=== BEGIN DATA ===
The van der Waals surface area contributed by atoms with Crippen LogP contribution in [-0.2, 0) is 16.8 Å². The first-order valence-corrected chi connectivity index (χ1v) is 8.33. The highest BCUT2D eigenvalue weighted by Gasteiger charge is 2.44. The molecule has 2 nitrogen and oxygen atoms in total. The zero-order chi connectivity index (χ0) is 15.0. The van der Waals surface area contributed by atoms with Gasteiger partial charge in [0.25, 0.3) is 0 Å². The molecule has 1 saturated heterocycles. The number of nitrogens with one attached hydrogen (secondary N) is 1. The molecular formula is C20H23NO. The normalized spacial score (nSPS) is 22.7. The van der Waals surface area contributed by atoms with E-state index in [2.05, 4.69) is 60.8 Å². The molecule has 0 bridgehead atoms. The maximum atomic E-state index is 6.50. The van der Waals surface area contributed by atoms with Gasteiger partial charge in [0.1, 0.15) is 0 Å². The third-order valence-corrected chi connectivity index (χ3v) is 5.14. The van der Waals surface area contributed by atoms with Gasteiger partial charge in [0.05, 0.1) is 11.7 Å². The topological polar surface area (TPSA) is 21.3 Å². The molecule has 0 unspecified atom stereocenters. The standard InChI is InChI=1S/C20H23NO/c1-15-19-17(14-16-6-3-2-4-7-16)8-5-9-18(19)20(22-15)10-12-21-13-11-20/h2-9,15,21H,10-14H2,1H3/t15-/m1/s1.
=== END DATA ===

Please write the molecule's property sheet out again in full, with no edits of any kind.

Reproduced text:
The van der Waals surface area contributed by atoms with Crippen LogP contribution in [-0.2, 0) is 16.8 Å². The first-order valence-corrected chi connectivity index (χ1v) is 8.33. The highest BCUT2D eigenvalue weighted by Gasteiger charge is 2.44. The molecule has 2 nitrogen and oxygen atoms in total. The zero-order chi connectivity index (χ0) is 15.0. The van der Waals surface area contributed by atoms with Gasteiger partial charge in [0.25, 0.3) is 0 Å². The molecule has 1 saturated heterocycles. The number of nitrogens with one attached hydrogen (secondary N) is 1. The molecular formula is C20H23NO. The normalized spacial score (nSPS) is 22.7. The van der Waals surface area contributed by atoms with E-state index in [2.05, 4.69) is 60.8 Å². The molecule has 0 bridgehead atoms. The maximum atomic E-state index is 6.50. The van der Waals surface area contributed by atoms with Gasteiger partial charge in [0.1, 0.15) is 0 Å². The third-order valence-corrected chi connectivity index (χ3v) is 5.14. The van der Waals surface area contributed by atoms with Gasteiger partial charge in [0.05, 0.1) is 11.7 Å². The topological polar surface area (TPSA) is 21.3 Å². The molecule has 0 unspecified atom stereocenters. The standard InChI is InChI=1S/C20H23NO/c1-15-19-17(14-16-6-3-2-4-7-16)8-5-9-18(19)20(22-15)10-12-21-13-11-20/h2-9,15,21H,10-14H2,1H3/t15-/m1/s1.